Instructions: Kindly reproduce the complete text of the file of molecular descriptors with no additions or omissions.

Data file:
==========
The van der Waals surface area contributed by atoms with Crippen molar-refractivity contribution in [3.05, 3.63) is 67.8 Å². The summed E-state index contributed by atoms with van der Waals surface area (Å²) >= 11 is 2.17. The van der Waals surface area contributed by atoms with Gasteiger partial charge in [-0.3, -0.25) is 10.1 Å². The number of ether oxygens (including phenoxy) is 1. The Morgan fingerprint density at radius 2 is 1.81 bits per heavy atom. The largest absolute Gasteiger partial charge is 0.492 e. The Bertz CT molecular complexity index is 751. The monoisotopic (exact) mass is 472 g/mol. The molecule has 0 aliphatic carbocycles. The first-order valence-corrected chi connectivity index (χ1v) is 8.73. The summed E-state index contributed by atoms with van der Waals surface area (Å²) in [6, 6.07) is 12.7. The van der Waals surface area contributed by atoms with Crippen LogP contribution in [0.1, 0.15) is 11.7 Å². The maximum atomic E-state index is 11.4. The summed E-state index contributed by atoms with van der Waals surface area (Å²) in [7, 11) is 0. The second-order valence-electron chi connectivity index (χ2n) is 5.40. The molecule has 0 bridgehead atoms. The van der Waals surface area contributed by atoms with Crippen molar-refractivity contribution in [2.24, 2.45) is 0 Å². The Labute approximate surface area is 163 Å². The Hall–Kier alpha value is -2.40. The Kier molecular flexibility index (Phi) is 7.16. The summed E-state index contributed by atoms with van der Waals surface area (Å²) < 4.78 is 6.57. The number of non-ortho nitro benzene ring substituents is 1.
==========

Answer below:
The van der Waals surface area contributed by atoms with Crippen molar-refractivity contribution in [3.05, 3.63) is 67.8 Å². The summed E-state index contributed by atoms with van der Waals surface area (Å²) >= 11 is 2.17. The van der Waals surface area contributed by atoms with Gasteiger partial charge in [-0.3, -0.25) is 10.1 Å². The number of ether oxygens (including phenoxy) is 1. The Morgan fingerprint density at radius 2 is 1.81 bits per heavy atom. The largest absolute Gasteiger partial charge is 0.492 e. The Bertz CT molecular complexity index is 751. The monoisotopic (exact) mass is 472 g/mol. The molecule has 0 aliphatic carbocycles. The first-order valence-corrected chi connectivity index (χ1v) is 8.73. The summed E-state index contributed by atoms with van der Waals surface area (Å²) in [6, 6.07) is 12.7. The van der Waals surface area contributed by atoms with Crippen LogP contribution in [0.1, 0.15) is 11.7 Å². The maximum atomic E-state index is 11.4. The summed E-state index contributed by atoms with van der Waals surface area (Å²) in [7, 11) is 0. The second-order valence-electron chi connectivity index (χ2n) is 5.40. The molecule has 0 bridgehead atoms. The van der Waals surface area contributed by atoms with Crippen molar-refractivity contribution in [2.24, 2.45) is 0 Å². The Labute approximate surface area is 163 Å². The Hall–Kier alpha value is -2.40. The Kier molecular flexibility index (Phi) is 7.16. The summed E-state index contributed by atoms with van der Waals surface area (Å²) < 4.78 is 6.57. The number of non-ortho nitro benzene ring substituents is 1.